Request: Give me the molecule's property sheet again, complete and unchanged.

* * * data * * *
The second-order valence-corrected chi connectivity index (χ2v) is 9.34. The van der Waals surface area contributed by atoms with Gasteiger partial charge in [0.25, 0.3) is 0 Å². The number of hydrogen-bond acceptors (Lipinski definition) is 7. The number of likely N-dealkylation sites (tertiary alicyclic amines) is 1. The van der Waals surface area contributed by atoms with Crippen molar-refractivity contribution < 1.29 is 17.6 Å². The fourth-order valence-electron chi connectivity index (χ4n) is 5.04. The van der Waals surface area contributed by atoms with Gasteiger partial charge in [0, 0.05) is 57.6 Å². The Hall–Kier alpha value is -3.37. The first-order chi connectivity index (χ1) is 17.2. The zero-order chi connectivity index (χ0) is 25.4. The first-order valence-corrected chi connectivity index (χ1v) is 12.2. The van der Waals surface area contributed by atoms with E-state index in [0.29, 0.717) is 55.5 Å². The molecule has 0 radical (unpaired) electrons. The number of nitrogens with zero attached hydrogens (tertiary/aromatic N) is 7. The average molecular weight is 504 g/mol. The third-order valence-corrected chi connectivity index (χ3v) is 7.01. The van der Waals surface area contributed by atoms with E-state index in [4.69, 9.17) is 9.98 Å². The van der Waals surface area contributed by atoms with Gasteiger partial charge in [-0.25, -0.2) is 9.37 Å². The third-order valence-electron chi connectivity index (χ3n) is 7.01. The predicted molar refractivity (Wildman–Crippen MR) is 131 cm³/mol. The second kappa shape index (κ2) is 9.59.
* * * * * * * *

The second-order valence-corrected chi connectivity index (χ2v) is 9.34. The van der Waals surface area contributed by atoms with Gasteiger partial charge in [0.25, 0.3) is 0 Å². The number of hydrogen-bond acceptors (Lipinski definition) is 7. The number of likely N-dealkylation sites (tertiary alicyclic amines) is 1. The van der Waals surface area contributed by atoms with Crippen molar-refractivity contribution < 1.29 is 17.6 Å². The fourth-order valence-electron chi connectivity index (χ4n) is 5.04. The van der Waals surface area contributed by atoms with Gasteiger partial charge in [0, 0.05) is 57.6 Å². The Hall–Kier alpha value is -3.37. The first-order chi connectivity index (χ1) is 17.2. The zero-order chi connectivity index (χ0) is 25.4. The first-order valence-corrected chi connectivity index (χ1v) is 12.2. The van der Waals surface area contributed by atoms with E-state index in [0.29, 0.717) is 55.5 Å². The molecule has 0 radical (unpaired) electrons. The number of nitrogens with zero attached hydrogens (tertiary/aromatic N) is 7. The average molecular weight is 504 g/mol. The third-order valence-corrected chi connectivity index (χ3v) is 7.01. The van der Waals surface area contributed by atoms with E-state index in [4.69, 9.17) is 9.98 Å². The van der Waals surface area contributed by atoms with Gasteiger partial charge in [-0.25, -0.2) is 9.37 Å². The third-order valence-electron chi connectivity index (χ3n) is 7.01. The predicted molar refractivity (Wildman–Crippen MR) is 131 cm³/mol. The second kappa shape index (κ2) is 9.59.